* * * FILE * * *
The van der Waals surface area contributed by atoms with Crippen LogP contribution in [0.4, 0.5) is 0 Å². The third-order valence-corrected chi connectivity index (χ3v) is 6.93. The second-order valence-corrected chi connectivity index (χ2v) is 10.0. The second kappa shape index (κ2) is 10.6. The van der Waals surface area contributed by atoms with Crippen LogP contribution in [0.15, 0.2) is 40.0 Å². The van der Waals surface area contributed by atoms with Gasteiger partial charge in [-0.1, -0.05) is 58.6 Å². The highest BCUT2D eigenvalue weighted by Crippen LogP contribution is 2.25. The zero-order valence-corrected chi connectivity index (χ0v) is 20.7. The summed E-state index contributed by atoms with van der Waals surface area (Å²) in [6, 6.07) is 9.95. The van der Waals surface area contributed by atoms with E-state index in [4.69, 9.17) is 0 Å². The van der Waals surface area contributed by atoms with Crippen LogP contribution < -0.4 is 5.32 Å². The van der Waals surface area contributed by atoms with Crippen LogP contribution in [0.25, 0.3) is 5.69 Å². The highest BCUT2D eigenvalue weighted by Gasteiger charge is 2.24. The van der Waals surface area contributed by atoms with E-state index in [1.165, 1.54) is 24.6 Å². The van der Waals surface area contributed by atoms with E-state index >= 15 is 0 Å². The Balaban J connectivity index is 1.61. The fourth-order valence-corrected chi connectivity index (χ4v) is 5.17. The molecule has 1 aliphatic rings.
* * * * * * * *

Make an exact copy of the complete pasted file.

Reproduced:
The van der Waals surface area contributed by atoms with Crippen LogP contribution in [0.4, 0.5) is 0 Å². The third-order valence-corrected chi connectivity index (χ3v) is 6.93. The second-order valence-corrected chi connectivity index (χ2v) is 10.0. The second kappa shape index (κ2) is 10.6. The van der Waals surface area contributed by atoms with Crippen LogP contribution in [0.15, 0.2) is 40.0 Å². The van der Waals surface area contributed by atoms with Gasteiger partial charge in [-0.1, -0.05) is 58.6 Å². The highest BCUT2D eigenvalue weighted by Crippen LogP contribution is 2.25. The zero-order valence-corrected chi connectivity index (χ0v) is 20.7. The summed E-state index contributed by atoms with van der Waals surface area (Å²) in [6, 6.07) is 9.95. The van der Waals surface area contributed by atoms with E-state index in [4.69, 9.17) is 0 Å². The van der Waals surface area contributed by atoms with Crippen LogP contribution < -0.4 is 5.32 Å². The van der Waals surface area contributed by atoms with Crippen LogP contribution in [0.25, 0.3) is 5.69 Å². The highest BCUT2D eigenvalue weighted by Gasteiger charge is 2.24. The van der Waals surface area contributed by atoms with E-state index in [1.165, 1.54) is 24.6 Å². The van der Waals surface area contributed by atoms with E-state index >= 15 is 0 Å². The Balaban J connectivity index is 1.61. The fourth-order valence-corrected chi connectivity index (χ4v) is 5.17. The molecule has 1 aliphatic rings.